Last week’s WW meeting was one of a rare breed. First of all, it was small. There were street closures surrounding the meeting which made parking more of a challenge than usual, and apparently deterred people from attending the meeting. Thus it was small. Small like when you go to classes the day before Thanksgiving when all the out-of-state students have already caught their planes, and the professor asks everyone to pull a chair up close and you feel special and uncool all at the same time. Small. And because it was small, I suppose there was some added intimacy and we had a great conversation. People throwing in their experiences from their pink plastic seats (word on the WW street is that the chairs won’t be pink for much longer – I might steal one and put it in a corner somewhere to remind myself how far I’ve come) and laughing and helping each other. Man, it was a good meeting.
“Do you have to be able to visualize yourself skinny in a bikini in order to successfully lose weight?”
That’s what started the conversation. And I say no! If you have pictures of yourself in a bikini from 5 years ago and looking at them motivates you, then great. Carry on. But at the time when I was crossing my fingers hoping to see 225 lbs on the scale, the only picture of me in a bikini that existed was from 1983 and I was 3 feet tall and in pre-school. I had no reference. I did visualize the way it would feel to be skinny in a bikini. Well maybe not visualize, what would the word be…feel-alize? Sense-alize? The distinction being that I never saw myself in a bikini from other people’s perspective, like in a picture. But I saw the beach as I ran along the water wearing a vintage-y red bikini while nothing jiggled and I felt cute and normal.
The thing is, even “feel-alizing” myself skinny in a bikini backfired. Because eventually I did put on a bikini—an almost vintage-y navy (they were out of red) halter top with white polka dots. Let me tell you, when I ran along the water, my shit jiggled. And it needed to be adjusted. And not in a subtle single finger bottom adjustment way. In a whole-hand boob-scoop way. With frequency. I did not feel cute and normal but for a brief, brief moment.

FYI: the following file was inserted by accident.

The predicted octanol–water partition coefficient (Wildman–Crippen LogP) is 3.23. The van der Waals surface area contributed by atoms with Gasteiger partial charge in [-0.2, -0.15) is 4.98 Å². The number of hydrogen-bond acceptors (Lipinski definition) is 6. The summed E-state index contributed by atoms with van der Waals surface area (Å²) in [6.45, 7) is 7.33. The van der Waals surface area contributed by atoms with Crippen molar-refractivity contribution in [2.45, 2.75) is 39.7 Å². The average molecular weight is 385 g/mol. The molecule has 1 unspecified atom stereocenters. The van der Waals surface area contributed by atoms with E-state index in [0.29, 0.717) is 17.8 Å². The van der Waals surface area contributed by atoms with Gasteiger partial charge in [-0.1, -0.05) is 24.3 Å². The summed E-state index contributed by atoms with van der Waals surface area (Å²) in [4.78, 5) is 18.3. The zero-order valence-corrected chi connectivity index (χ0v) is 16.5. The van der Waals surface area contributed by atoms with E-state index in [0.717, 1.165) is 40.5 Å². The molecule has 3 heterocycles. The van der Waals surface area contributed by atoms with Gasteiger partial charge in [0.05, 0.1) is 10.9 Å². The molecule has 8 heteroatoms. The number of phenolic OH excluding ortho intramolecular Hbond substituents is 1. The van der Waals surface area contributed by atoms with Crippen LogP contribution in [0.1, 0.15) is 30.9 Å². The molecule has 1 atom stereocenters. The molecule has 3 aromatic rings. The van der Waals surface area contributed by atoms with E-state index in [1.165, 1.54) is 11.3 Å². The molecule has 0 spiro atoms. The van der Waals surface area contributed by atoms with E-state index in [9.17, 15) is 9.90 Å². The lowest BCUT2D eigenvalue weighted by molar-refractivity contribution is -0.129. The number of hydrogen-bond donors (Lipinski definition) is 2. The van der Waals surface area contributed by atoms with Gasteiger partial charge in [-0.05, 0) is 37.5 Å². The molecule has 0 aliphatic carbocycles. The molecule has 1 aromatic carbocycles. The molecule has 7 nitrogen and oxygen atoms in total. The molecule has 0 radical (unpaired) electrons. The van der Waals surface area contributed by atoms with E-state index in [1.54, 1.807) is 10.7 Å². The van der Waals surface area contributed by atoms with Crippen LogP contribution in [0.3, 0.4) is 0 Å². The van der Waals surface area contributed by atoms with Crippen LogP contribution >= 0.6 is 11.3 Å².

“What’s that saying,” I asked in the meeting, “if you want to make God laugh, tell him your plans?”
“Mentsh trakht, Got lakht,” said Miriam, who I chat with often while we wait in our pink plastic chairs. “Man plans, God laughs.” I love a good Yiddish Proverb.
Nowadays I am focused on self-acceptance. Looking in the mirror and feeling good about myself. Saying to myself, “This is my body and I love it’s unique and beautiful shape.” And I’ve made progress. I can still rationalize eating a cookie I don’t have room for, but more often than not, I feel alright about my belly and my hips and my thighs. Not crazy amazing, but pretty alright. I still put a bikini on. Flesh, flab and all. I even found one that doesn’t require constant boob-scooping. And when I put it on, I bring an attitude. Like, this is my body, world! This is my real butt, these are my real thighs and this is my real belly! I am a powerful woman, like the women in those Nike ads! Don’t just deal with it, get into it! Bam!
I’m being histrionic. But truthfully I sometimes choose the bikini over the one piece to remind myself that I am awesome. I know it sounds counter-intuitive, but it works for me. It’s not what I thought “skinny in a bikini” would feel like, but after I get over my initial squirminess and start to enjoy the sensation of my belly fat floating around in the water, I actually like the way it makes me feel.
Mentsh trakht, Got lakht. Even if it’s just a plan about a bikini.